Ousted Nissan Motor Co. Chairman Carlos Ghosn is suspected of shifting some ¥1.7 billion ($15 million) of losses from personal investments to the automaker in 2008, adding to allegations of financial misconduct against him, sources said Tuesday.
According to the sources, the Securities and Exchange Surveillance Commission was aware of the alleged misconduct in relation to Ghosn’s derivatives trading and notified the bank involved in the transaction of the possibility that he had committed an aggravated breach of trust.
The SESC told The Japan Times on Tuesday it does not comment on specific cases.
Nissan shouldered the losses incurred amid the global financial crisis in 2008 after Ghosn could not secure adequate collateral, the sources said.
He was arrested last week for allegedly violating the Financial Instruments and Exchange Act by underreporting his remuneration by around ¥5 billion over five years to March 2015. He received nearly ¥10 billion from the firm during that period.
According to the sources, the former Nissan chairman admitted not having included in the securities reports part of the remuneration he was set to receive when he retires.
“There is no need to include them as their payments have not been settled,” Ghosn was quoted by the sources as saying.
Ghosn is also suspected of using one of Nissan’s business jets for private trips, the sources said. The 64-year-old allegedly traveled aboard one of Nissan’s leased planes for nonbusiness purposes.
The jet, which was set aside for Ghosn’s dedicated use, flew to countries where the automaker has no major bases. Destinations included Beirut, where Ghosn allegedly used for free a residence the Nissan group spent several hundred million yen to purchase, the sources said.
After the home was renovated four or five years ago, Ghosn reportedly visited the site almost every month.
According to a private website that shows routes of planes around the world by capturing their flight signals, the Nissan jet has flown to Lebanon several times since last month. The jet traveled from Lebanon on Nov. 19, when Ghosn was arrested upon his arrival at Tokyo’s Haneda airport.
The plane, manufactured by Gulfstream Aerospace Corp. and bearing the registration number N155AN, is a high-end model priced in the billions of yen and boasts one of the fastest and longest distance flight capabilities available in a business jet.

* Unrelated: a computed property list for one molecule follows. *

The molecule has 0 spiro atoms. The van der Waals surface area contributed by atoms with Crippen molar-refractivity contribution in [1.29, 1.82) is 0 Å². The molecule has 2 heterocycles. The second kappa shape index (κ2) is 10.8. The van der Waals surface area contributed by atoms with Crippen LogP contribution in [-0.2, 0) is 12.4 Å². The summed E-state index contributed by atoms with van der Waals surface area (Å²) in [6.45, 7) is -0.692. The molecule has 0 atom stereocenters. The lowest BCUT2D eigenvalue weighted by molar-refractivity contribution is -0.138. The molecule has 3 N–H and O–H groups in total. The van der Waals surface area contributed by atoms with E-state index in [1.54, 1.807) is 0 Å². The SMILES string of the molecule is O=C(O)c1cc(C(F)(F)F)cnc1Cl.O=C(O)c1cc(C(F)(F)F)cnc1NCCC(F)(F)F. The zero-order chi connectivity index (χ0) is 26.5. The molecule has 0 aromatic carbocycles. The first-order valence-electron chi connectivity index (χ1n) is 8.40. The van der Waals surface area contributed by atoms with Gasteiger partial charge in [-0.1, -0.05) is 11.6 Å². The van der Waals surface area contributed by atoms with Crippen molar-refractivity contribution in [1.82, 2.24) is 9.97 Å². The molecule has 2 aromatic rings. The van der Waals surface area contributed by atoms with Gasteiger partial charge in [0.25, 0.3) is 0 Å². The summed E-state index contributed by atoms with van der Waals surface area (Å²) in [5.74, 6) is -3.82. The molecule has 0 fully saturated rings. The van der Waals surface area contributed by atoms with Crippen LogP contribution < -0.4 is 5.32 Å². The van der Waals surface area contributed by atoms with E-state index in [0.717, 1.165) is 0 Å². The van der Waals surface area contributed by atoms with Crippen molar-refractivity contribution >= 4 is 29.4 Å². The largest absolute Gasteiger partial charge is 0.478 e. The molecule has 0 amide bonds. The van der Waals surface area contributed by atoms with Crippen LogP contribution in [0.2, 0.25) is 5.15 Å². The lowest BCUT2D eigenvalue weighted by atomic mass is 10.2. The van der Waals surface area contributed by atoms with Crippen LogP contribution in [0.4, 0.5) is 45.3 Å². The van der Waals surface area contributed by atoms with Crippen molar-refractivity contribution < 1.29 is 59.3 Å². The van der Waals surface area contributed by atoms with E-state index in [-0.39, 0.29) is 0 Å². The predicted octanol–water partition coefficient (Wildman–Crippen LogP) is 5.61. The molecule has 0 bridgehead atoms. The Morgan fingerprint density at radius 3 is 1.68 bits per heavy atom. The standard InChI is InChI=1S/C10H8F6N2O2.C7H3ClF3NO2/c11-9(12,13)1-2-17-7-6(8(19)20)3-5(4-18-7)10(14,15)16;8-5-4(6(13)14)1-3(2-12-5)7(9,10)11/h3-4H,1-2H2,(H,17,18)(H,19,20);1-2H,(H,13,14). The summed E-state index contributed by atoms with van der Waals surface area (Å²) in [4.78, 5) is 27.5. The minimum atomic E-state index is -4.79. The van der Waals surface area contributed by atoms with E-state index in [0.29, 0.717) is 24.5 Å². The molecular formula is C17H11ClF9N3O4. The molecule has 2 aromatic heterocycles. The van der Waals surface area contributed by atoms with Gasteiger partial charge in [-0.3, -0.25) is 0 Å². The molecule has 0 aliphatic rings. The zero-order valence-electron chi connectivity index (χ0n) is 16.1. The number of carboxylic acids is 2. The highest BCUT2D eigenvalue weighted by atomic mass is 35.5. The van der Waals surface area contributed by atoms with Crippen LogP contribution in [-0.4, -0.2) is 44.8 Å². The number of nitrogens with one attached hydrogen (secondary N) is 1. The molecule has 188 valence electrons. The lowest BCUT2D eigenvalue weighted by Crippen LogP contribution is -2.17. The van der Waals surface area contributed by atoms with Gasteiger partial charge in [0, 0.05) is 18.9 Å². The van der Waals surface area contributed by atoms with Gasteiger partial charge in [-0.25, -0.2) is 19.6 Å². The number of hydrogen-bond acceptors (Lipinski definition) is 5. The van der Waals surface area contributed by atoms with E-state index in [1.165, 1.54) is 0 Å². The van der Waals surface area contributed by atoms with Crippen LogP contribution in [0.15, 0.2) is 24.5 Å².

Ghosn was ousted as chairman last week by the Nissan board of directors along with Greg Kelly, a former Nissan representative director, who is suspected of conspiring with Ghosn.
Nissan plans to appoint CEO Hiroto Saikawa to double as its chairman at a board meeting next month, sources with knowledge of the situation said Tuesday.
The board plans to meet Dec. 17, the sources said, where three independent directors will nominate a candidate for chairman from among the six other directors. Ghosn and Kelly remain on the board.
Saikawa had been slated to be named Nissan’s chairman on an interim basis at an emergency board meeting Thursday but the plan has been put on hold over concerns that it would anger alliance partner Renault SA, of which Ghosn is still chairman and CEO.
The leadership vacuum increasingly appears to be turning into a power struggle.
Both Ghosn and Kelly are currently in detention but have yet to be charged. They have denied the allegations against them, according to investigative sources.
The Wall Street Journal reported Monday that Ghosn has concluded a contract with renowned U.S.-based law firm Paul, Weiss, Rifkind, Wharton & Garrison LLP. The firm representing major U.S. financial institutions will defend Ghosn against allegations of financial misconduct in Japan, the newspaper said. Details of the firm’s role are unknown.
Brad Karp, chairman of the law firm, and Michael E. Gertzman, a partner of the firm, will take charge of Ghosn’s case, according to The Journal.
Meanwhile, the Tokyo Stock Exchange plans to probe Nissan over alleged financial misconduct by the former chairman, according to informed sources.
The TSE will examine the matter in detail, including Nissan’s internal management system, based on the exchange’s listing rules. It also plans to conduct hearings with Ernst & Young ShinNihon LLC, the automaker’s auditor.
French Finance and Economy Minister Bruno Le Maire has said he believes it is preferable for the tripartite alliance to continue to be led by a person from Renault.
Ghosn, sent to Nissan from Renault as chief operating officer in 1999, turned around the Japanese automaker’s fortunes, dragging it from the brink of bankruptcy through drastic cost-cutting measures.
Renault, which owns 43.4 percent of Nissan, is expected to push for one of its own executives, rather than Saikawa, to succeed Ghosn. Nissan holds a 15 percent stake in the French automaker and a 34 percent stake in fellow alliance member Mitsubishi Motors Corp.
Japanese industry minister Hiroshige Seko told a news conference Tuesday that the government will not comment on the makeup of Nissan’s new management team, given that it is not a shareholder of the company.
On Monday, the board of Mitsubishi Motors also voted unanimously to dismiss Ghosn as its chairman.
The Brazilian-born executive, who also holds Lebanese and French citizenship, is also suspected of having used company funds to purchase and renovate lavish homes spread across four countries, and to have shifted ¥1.7 billion in personal investment losses to Nissan, according to the sources.